The Bell-Pettigrew museum, situated within the Bute Medical School, houses a large number of exhibits including a full-scale camel skeleton and 400 year old fossil parts of the extinct bird, the Dodo.
Visitors will be able to explore the diversity of the animal kingdom through specific examples from the first unicellular animal to insects, fish, birds and mammals. Part of the learning experience will include insights into a diverse array of animals such as snails, woodlice, sea cucumbers, sharks, lizards, anteaters, kangaroos, fruit bats, Indian porcupines, elephants and hippos.
Entry to the open day is free and staff will be on hand to answer questions.
Dr Martin Milner, a lecturer in Biology and curator of the Museum said: “This is a rare opportunity to visit and enjoy one of Scotland’s best Zoology collections.”
The exhibits include extinct species such as the Passenger pigeon and Tasmanian wolf, a collection of antelope heads, birds from America, the UK, the Orient, Australasia and Ethiopia, and a wide-ranging collection of invertebrates including a huge spider crab from Japan. Also on display is a collection of harpoons and knives from Scotland’s past whaling industry, and scientific instruments including microscopes used in the University over the past century.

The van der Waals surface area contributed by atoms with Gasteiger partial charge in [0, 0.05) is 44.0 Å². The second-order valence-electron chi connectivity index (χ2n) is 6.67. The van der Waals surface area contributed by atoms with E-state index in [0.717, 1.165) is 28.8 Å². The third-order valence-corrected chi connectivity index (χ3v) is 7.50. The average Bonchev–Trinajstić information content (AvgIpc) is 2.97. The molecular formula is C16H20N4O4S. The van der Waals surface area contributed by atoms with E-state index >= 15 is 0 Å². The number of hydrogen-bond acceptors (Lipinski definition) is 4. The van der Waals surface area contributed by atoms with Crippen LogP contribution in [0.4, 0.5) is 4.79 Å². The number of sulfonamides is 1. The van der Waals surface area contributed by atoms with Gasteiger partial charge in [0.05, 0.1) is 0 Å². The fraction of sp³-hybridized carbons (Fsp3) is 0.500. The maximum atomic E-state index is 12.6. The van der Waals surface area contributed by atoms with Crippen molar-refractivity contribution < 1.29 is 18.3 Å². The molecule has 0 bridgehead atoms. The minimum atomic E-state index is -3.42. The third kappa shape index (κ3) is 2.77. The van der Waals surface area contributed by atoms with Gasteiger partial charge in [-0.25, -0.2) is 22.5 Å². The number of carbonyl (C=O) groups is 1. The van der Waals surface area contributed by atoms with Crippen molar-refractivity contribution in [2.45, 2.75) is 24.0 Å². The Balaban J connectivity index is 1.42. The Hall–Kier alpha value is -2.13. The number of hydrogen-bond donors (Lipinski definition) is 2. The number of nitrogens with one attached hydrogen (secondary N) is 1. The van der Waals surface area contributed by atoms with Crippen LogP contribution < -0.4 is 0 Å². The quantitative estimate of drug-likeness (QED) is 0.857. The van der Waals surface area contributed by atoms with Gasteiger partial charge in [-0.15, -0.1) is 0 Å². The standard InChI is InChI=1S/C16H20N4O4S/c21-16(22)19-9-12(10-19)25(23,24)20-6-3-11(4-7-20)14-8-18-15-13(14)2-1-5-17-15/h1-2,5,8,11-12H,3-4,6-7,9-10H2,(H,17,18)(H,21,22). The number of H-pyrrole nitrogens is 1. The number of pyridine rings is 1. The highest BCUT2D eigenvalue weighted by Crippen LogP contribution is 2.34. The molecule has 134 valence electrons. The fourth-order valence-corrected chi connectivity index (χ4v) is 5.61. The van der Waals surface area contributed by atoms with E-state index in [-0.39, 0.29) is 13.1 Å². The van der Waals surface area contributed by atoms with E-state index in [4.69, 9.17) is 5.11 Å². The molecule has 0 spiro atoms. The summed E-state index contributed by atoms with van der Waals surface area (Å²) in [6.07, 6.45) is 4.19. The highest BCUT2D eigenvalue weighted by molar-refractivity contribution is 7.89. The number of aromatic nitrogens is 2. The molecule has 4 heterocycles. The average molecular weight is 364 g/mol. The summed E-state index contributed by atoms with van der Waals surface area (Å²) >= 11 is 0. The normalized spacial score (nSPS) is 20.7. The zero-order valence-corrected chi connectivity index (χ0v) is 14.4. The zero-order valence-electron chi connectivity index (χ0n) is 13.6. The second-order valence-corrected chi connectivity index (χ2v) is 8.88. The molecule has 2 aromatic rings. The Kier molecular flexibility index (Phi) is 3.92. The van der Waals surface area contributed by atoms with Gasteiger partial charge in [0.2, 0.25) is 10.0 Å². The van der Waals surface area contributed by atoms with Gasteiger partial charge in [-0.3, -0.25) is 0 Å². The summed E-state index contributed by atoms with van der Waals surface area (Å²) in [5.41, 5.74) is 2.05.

Many of the exhibits date from the nineteenth century, and the Museum building was erected using a donation from the widow of James Bell Pettigrew, a Professor of Anatomy who died in 1908.
The Bell Pettigrew Museum is open to the public on Sunday 5th September from 12pm – 5pm. Access to the museum is via St Mary’s Quad, South Street, St Andrews. Enter the building at door C. Activities for all ages will be provided and entry is free of charge.
Museum website: http://biology.st- and.ac.uk/sites/bellpet/index.html
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